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Dural Reduction Surgery: A Treatment Option for Frontotemporal Brain Sagging Syndrome

  • Emily Mostofi (a1), Wouter I. Schievink (a2) and Valerie L. Sim (a3)
Abstract

Frontotemporal brain sagging syndrome is a dementia associated with hypersomnolence, personality changes, and features of intracranial hypotension on magnetic resonance imaging. The literature is sparse with respect to treatment options; many patients simply worsen. We present a case in which this syndrome responded to lumbar dural reduction surgery. Postoperative magnetic resonance imaging indicated normalization of brain sagging and lumbar intrathecal pressure. Although no evidence of cerebrospinal leak was found, extremely thin dura was noted intraoperatively, suggesting that a thin and incompetent dura could result in this low-pressure syndrome. Clinicians who encounter this syndrome should consider dural reduction surgery as a treatment strategy.

Chirurgie réductrice du sac dural : Une option thérapeutique dans le cas de l’affaissement de la région fronto-temporale du cerveau. Le syndrome d’affaissement (brain sagging) fronto-temporal constitue une démence associée à l’hyper-somnolence, à des changements de personnalité ainsi qu’à des traits d’hypotension intracrânienne mis en évidence par l’imagerie par résonnance magnétique (IRM). Peu d’écrits ont abordé les options de traitement. Qui plus est, nombreux sont les patients atteints dont la condition ira en se dégradant. Nous voulons présenter ici un cas à propos duquel ce type d’affaissement a bien répondu à une chirurgie réductrice du sac dural. Des examens postopératoires par IRM ont en effet indiqué une normalisation de l’affaissement fronto-temporal et de la pression lombaire intrathécale. Bien qu’aucune preuve de fuite de liquide cérébro-spinal n’ait été observée, une dure-mère extrêmement mince a été notée peropératoirement, ce qui suggère qu’une dure-mère amincie et inefficace pourrait résulter de ce syndrome d’hypotension. Les médecins cliniciens confrontés à un tel syndrome devraient du coup envisager la chirurgie réductrice du sac dural à titre de stratégie thérapeutique.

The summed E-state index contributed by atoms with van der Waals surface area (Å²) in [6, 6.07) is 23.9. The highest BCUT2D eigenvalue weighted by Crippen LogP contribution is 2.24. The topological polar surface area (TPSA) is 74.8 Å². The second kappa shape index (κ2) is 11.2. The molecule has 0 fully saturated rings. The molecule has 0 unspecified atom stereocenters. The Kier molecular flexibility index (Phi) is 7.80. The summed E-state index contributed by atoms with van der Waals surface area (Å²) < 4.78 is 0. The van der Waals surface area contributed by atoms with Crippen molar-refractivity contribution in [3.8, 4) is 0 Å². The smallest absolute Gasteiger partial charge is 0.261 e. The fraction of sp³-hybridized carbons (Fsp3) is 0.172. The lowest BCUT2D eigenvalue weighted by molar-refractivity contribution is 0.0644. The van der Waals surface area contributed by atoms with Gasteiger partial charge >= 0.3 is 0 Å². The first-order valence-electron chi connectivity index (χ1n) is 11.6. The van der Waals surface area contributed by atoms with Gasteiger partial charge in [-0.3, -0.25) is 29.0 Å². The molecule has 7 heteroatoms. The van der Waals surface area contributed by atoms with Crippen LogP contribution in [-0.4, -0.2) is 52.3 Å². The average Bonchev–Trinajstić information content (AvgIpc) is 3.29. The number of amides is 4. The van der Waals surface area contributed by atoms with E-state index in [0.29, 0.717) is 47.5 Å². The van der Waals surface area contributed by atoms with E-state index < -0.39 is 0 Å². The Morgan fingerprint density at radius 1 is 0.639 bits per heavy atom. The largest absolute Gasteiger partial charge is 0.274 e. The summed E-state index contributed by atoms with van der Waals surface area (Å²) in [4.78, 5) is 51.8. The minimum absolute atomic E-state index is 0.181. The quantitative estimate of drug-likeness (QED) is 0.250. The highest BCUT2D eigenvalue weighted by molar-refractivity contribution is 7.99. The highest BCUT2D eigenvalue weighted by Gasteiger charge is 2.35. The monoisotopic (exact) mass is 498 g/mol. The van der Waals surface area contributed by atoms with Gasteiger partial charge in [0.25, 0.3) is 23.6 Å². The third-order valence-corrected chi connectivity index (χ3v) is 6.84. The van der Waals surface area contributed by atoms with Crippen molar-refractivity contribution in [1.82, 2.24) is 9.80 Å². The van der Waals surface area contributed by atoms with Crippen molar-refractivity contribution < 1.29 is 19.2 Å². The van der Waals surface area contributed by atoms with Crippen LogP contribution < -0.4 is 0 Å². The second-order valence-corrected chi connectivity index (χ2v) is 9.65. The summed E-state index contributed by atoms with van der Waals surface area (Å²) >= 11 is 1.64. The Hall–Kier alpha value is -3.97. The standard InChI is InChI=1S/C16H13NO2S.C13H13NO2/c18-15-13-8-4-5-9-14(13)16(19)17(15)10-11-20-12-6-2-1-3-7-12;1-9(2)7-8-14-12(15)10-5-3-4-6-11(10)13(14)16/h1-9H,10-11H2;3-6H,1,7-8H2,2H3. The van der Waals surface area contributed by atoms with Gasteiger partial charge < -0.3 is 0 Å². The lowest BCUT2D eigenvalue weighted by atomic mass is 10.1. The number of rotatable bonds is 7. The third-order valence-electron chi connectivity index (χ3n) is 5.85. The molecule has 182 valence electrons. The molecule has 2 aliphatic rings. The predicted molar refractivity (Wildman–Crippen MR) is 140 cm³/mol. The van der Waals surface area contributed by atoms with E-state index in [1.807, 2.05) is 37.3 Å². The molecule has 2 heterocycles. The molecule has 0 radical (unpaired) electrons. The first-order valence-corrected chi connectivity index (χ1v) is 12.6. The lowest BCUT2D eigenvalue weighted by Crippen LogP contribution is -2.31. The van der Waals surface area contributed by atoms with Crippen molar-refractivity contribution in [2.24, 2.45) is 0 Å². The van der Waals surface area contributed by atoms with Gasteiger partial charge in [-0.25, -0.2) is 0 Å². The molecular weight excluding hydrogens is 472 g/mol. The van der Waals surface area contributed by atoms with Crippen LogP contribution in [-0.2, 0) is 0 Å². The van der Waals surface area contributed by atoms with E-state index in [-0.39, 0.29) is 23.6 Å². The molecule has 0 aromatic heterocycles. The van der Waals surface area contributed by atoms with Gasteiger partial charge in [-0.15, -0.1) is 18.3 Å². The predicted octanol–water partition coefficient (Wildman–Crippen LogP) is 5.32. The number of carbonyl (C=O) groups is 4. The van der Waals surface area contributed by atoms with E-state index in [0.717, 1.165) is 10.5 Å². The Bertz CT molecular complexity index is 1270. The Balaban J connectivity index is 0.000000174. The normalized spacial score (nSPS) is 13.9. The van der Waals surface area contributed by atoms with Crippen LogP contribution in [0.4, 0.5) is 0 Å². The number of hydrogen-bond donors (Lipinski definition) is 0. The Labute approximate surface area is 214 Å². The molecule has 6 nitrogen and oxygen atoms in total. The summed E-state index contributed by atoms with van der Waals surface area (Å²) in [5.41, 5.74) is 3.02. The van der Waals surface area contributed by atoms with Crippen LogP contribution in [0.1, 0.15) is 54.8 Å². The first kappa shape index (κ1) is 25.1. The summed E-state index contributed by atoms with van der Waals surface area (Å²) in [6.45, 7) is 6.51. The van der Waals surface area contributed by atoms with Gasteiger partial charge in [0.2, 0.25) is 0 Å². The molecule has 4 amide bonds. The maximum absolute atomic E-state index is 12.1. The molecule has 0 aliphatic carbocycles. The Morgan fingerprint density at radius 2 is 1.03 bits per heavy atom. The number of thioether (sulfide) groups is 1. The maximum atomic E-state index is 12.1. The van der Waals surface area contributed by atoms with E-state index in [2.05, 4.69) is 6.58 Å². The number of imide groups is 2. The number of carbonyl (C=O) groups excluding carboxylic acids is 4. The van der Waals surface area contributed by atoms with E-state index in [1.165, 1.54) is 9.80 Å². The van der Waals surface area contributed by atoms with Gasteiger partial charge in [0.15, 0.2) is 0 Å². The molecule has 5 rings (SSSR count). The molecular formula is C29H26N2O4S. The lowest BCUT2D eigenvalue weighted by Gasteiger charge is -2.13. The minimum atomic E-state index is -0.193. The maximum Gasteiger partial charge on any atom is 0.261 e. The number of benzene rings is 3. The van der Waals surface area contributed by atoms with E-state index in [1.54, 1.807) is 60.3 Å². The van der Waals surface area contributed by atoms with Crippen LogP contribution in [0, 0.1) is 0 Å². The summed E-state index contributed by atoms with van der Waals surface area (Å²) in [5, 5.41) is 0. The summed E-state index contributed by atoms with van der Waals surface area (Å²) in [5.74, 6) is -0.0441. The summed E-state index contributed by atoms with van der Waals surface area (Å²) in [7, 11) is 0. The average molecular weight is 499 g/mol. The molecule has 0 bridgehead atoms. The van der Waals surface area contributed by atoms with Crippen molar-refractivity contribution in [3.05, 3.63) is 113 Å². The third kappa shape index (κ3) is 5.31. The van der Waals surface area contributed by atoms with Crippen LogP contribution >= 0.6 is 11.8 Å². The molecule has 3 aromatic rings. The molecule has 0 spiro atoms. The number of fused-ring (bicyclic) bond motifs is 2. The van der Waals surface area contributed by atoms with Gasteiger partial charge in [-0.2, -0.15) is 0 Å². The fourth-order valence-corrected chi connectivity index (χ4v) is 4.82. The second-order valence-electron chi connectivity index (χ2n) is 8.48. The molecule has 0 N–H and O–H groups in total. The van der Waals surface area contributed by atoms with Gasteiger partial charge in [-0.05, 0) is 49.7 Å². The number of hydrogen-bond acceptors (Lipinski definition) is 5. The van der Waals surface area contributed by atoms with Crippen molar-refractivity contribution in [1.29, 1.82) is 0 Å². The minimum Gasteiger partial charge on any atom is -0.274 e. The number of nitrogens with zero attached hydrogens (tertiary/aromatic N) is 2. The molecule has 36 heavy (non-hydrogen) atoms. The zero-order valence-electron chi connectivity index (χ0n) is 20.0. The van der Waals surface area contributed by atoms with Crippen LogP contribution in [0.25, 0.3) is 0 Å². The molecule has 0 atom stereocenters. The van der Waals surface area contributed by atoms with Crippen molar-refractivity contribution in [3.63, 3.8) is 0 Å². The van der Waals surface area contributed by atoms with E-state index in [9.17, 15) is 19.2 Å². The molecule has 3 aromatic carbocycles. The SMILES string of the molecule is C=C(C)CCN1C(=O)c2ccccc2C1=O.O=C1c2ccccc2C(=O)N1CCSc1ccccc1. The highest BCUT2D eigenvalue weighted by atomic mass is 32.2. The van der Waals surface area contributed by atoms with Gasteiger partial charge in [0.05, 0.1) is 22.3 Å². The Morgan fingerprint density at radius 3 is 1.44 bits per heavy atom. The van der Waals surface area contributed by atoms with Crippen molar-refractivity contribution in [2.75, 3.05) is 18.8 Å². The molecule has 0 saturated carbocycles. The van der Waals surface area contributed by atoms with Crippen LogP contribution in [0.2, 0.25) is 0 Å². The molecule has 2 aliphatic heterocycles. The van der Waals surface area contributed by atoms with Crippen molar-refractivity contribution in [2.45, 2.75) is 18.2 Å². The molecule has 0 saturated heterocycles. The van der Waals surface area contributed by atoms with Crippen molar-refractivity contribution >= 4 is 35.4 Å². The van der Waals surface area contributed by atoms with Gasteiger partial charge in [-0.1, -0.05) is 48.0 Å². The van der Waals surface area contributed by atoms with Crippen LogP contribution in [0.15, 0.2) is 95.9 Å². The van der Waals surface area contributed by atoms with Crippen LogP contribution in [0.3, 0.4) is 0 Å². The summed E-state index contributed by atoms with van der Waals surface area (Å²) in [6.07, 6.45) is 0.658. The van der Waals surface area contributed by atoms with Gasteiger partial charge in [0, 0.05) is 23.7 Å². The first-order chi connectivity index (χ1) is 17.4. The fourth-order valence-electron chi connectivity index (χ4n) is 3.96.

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Copyright
Corresponding author
Correspondence to: Valerie L. Sim, Centre for Prions and Protein Folding Diseases, 204 Brain & Aging Research Building, University of Alberta, 8710-112 St, Edmonton, AB, Canada T6G 2M8. Email: valerie.sim@ualberta.ca
References
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8. Schievink, WI, Rosner, HL, Louy, C. A wearable epidural catheter infusion system for patients with intractable spontaneous intracranial hypotension. Reg Anesth Pain Med. 2015;40:49-51.
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Canadian Journal of Neurological Sciences
  • ISSN: 0317-1671
  • EISSN: 2057-0155
  • URL: /core/journals/canadian-journal-of-neurological-sciences
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